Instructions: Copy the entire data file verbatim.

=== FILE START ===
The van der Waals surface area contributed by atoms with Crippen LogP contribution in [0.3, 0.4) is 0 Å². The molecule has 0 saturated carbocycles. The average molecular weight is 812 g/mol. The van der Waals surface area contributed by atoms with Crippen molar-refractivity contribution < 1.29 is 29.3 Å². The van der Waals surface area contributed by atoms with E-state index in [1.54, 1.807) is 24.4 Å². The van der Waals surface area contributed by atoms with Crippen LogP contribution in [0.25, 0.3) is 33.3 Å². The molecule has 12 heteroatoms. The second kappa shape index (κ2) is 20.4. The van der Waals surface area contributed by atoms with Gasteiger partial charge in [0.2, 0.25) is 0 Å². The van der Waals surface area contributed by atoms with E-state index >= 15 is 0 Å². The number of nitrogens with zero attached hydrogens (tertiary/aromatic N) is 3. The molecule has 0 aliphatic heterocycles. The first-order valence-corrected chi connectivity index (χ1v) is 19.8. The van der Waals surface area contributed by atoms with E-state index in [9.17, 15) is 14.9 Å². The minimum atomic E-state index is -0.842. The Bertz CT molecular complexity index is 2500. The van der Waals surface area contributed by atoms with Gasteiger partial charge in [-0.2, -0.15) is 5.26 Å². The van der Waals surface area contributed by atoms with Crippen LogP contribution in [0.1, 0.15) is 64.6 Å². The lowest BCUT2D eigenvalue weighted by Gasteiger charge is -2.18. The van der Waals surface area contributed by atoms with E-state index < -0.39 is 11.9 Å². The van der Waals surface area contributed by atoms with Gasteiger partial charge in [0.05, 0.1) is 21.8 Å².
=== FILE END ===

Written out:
The van der Waals surface area contributed by atoms with Crippen LogP contribution in [0.3, 0.4) is 0 Å². The molecule has 0 saturated carbocycles. The average molecular weight is 812 g/mol. The van der Waals surface area contributed by atoms with Crippen molar-refractivity contribution < 1.29 is 29.3 Å². The van der Waals surface area contributed by atoms with E-state index in [1.54, 1.807) is 24.4 Å². The van der Waals surface area contributed by atoms with Crippen LogP contribution in [0.25, 0.3) is 33.3 Å². The molecule has 12 heteroatoms. The second kappa shape index (κ2) is 20.4. The van der Waals surface area contributed by atoms with Gasteiger partial charge in [0.2, 0.25) is 0 Å². The van der Waals surface area contributed by atoms with E-state index >= 15 is 0 Å². The number of nitrogens with zero attached hydrogens (tertiary/aromatic N) is 3. The molecule has 0 aliphatic heterocycles. The first-order valence-corrected chi connectivity index (χ1v) is 19.8. The van der Waals surface area contributed by atoms with E-state index in [9.17, 15) is 14.9 Å². The minimum atomic E-state index is -0.842. The Bertz CT molecular complexity index is 2500. The van der Waals surface area contributed by atoms with Gasteiger partial charge in [-0.2, -0.15) is 5.26 Å². The van der Waals surface area contributed by atoms with Crippen LogP contribution in [0.1, 0.15) is 64.6 Å². The lowest BCUT2D eigenvalue weighted by Gasteiger charge is -2.18. The van der Waals surface area contributed by atoms with E-state index < -0.39 is 11.9 Å². The van der Waals surface area contributed by atoms with Gasteiger partial charge in [0.05, 0.1) is 21.8 Å².